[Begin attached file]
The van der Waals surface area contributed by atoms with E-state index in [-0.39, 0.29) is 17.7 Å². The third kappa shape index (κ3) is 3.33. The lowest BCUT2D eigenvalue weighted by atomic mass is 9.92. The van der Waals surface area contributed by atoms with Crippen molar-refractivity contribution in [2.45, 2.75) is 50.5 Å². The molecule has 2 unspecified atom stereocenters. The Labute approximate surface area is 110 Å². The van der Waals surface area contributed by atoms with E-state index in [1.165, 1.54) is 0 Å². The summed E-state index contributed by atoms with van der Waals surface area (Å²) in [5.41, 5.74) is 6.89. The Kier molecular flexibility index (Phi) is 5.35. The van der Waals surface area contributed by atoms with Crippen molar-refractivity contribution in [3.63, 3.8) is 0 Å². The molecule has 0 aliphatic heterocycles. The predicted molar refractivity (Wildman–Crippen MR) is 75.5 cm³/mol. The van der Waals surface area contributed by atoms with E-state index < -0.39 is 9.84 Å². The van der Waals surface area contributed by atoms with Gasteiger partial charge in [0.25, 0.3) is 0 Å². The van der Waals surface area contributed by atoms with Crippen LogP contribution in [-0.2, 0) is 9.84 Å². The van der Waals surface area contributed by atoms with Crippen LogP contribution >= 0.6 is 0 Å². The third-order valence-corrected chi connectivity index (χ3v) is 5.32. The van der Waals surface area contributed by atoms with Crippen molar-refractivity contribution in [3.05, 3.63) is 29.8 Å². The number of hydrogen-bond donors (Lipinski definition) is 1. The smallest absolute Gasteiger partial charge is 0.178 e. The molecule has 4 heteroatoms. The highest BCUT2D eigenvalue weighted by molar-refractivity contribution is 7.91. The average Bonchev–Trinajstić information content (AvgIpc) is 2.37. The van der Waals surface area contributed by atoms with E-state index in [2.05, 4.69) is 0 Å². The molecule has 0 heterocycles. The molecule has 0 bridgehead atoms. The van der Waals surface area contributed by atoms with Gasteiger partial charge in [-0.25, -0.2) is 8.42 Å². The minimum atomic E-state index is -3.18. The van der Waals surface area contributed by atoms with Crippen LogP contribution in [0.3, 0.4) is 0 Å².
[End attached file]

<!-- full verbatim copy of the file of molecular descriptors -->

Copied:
The van der Waals surface area contributed by atoms with E-state index in [-0.39, 0.29) is 17.7 Å². The third kappa shape index (κ3) is 3.33. The lowest BCUT2D eigenvalue weighted by atomic mass is 9.92. The van der Waals surface area contributed by atoms with Crippen molar-refractivity contribution in [2.45, 2.75) is 50.5 Å². The molecule has 2 unspecified atom stereocenters. The Labute approximate surface area is 110 Å². The van der Waals surface area contributed by atoms with E-state index in [1.165, 1.54) is 0 Å². The summed E-state index contributed by atoms with van der Waals surface area (Å²) in [5.41, 5.74) is 6.89. The Kier molecular flexibility index (Phi) is 5.35. The van der Waals surface area contributed by atoms with Crippen molar-refractivity contribution in [3.63, 3.8) is 0 Å². The molecule has 0 aliphatic heterocycles. The predicted molar refractivity (Wildman–Crippen MR) is 75.5 cm³/mol. The van der Waals surface area contributed by atoms with E-state index < -0.39 is 9.84 Å². The van der Waals surface area contributed by atoms with Gasteiger partial charge in [0.25, 0.3) is 0 Å². The van der Waals surface area contributed by atoms with Crippen LogP contribution in [-0.2, 0) is 9.84 Å². The van der Waals surface area contributed by atoms with Crippen LogP contribution >= 0.6 is 0 Å². The third-order valence-corrected chi connectivity index (χ3v) is 5.32. The van der Waals surface area contributed by atoms with Crippen molar-refractivity contribution in [3.05, 3.63) is 29.8 Å². The number of hydrogen-bond donors (Lipinski definition) is 1. The smallest absolute Gasteiger partial charge is 0.178 e. The molecule has 4 heteroatoms. The highest BCUT2D eigenvalue weighted by molar-refractivity contribution is 7.91. The average Bonchev–Trinajstić information content (AvgIpc) is 2.37. The van der Waals surface area contributed by atoms with E-state index in [2.05, 4.69) is 0 Å². The molecule has 0 heterocycles. The molecule has 0 bridgehead atoms. The van der Waals surface area contributed by atoms with Gasteiger partial charge in [-0.25, -0.2) is 8.42 Å². The minimum atomic E-state index is -3.18. The van der Waals surface area contributed by atoms with Crippen LogP contribution in [0.3, 0.4) is 0 Å².